World Water Quality: a portal developed for UNESCO, based on a demonstrator on Lake Chad

Theia Colours of the Continental Waters SEC with the support of CNES and the SME Magellium, has developed the new World Water Quality portal for UNESCO and its Water Sciences Division. With this portal, UNESCO aims to promote innovative approaches to freshwater monitoring in order to address the lack of data and information on water quality at local, regional and global levels and to promote open access data sharing.

Available variables are the following:

  • suspended particulate matter concentrations,
  • turbidity,
  • chlorophyll-a concentration,
  • proliferation of harmful algae (HAB),
  • presence of dissolved organic matter
  • and surface temperature.

These data were produced using several thousand Sentinel-2 and Landsat-8 images. Monthly water masks and the altimetric variation of the main lake are also provided in order to provide a complete view of the evolution of water resources from satellite data.

These products were developed jointly by the IRD, OFB and INRAE teams through their GET (Geosciences Environment Toulouse) and RECOVER (Risks, Ecosystems, Vulnerability, Environment, Resilience) laboratories respectively, thus enhancing the methodological developments carried out within the framework of the THEIA consortium and with the support of CNES.

Lake Chad as a demonstrator

This first version of the portal concerns the Lake Chad Basin and was developed with the Lake Chad Basin Commission (LCBC) in the framework of the BIOPALT project ( which associates the five countries sharing the watershed (Chad, Nigeria, Niger, Cameroon, Central African Republic). It demonstrates the validity and importance of the CES work and its potential for use by a wide range of users.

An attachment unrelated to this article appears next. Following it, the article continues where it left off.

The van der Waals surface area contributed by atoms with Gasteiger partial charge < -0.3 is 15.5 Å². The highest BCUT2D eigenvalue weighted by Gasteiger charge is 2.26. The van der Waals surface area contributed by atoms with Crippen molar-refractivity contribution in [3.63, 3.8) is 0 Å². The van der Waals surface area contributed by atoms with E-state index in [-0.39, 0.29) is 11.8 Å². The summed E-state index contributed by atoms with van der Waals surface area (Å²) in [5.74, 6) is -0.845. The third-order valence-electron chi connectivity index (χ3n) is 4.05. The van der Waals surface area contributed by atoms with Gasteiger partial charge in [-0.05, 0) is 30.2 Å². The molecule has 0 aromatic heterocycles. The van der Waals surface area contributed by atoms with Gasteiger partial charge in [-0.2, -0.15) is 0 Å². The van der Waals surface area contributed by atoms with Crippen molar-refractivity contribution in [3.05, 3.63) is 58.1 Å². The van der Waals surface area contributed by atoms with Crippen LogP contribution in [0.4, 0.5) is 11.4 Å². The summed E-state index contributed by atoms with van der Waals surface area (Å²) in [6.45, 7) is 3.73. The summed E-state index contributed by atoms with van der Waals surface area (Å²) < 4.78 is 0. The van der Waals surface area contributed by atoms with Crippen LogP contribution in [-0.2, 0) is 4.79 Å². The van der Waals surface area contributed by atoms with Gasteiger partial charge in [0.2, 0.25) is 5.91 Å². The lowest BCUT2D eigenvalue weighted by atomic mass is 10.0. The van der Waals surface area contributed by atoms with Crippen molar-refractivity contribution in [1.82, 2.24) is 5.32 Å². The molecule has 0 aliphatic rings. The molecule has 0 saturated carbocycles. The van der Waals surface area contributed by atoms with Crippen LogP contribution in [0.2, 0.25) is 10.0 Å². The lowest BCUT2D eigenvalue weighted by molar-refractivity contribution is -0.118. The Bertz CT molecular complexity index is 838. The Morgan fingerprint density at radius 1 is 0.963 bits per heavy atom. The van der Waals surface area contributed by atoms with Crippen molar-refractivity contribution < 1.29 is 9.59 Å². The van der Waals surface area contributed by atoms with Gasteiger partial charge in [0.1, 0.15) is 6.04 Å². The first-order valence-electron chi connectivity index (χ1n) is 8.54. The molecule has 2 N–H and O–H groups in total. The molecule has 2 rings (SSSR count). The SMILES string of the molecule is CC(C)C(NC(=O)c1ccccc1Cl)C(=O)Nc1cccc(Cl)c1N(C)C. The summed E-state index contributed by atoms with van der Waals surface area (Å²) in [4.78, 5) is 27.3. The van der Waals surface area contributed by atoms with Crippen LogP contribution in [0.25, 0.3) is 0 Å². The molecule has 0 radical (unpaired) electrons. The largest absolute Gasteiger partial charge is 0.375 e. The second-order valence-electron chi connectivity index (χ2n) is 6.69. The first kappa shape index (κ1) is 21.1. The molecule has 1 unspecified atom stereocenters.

The website can be accessed at
An introduction page to the project is available at the following address

Although the decrease in water surface area in the Lake Chad region since the 1970s is relatively well documented, this was not the case for the quality of these waters, which have not been monitored for several decades. Indeed, the complexity of this ecosystem, made up of hundreds of lagoons, as well as recent security problems, preclude any possibility of using conventional means of measurement with permanent equipment or regular water sampling. The lack of information represents a major obstacle to the diagnosis of the degradation of this exceptional ecosystem. The new data produced will therefore be essential for the development of policies and management priorities for the protection of water quality and ecosystems and for the implementation of the Sustainable Development Goals (SDGs) in the region.

This portal is a first step and a new phase is already being developed in the Rio de la Plata basin with UNESCO and institutions in the five countries that share this basin: Brazil, Bolivia, Paraguay, Uruguay and Argentina.



Jean-Michel Martinez
UMR GET – Directeur de Recherche IRD

Thierry Tormos
Pôle ECLA | Chef de projet OFB

Nathalie Reynaud

Tristan Harmel

Guillaume Morin

Mauricio Cordeiro

William Santini

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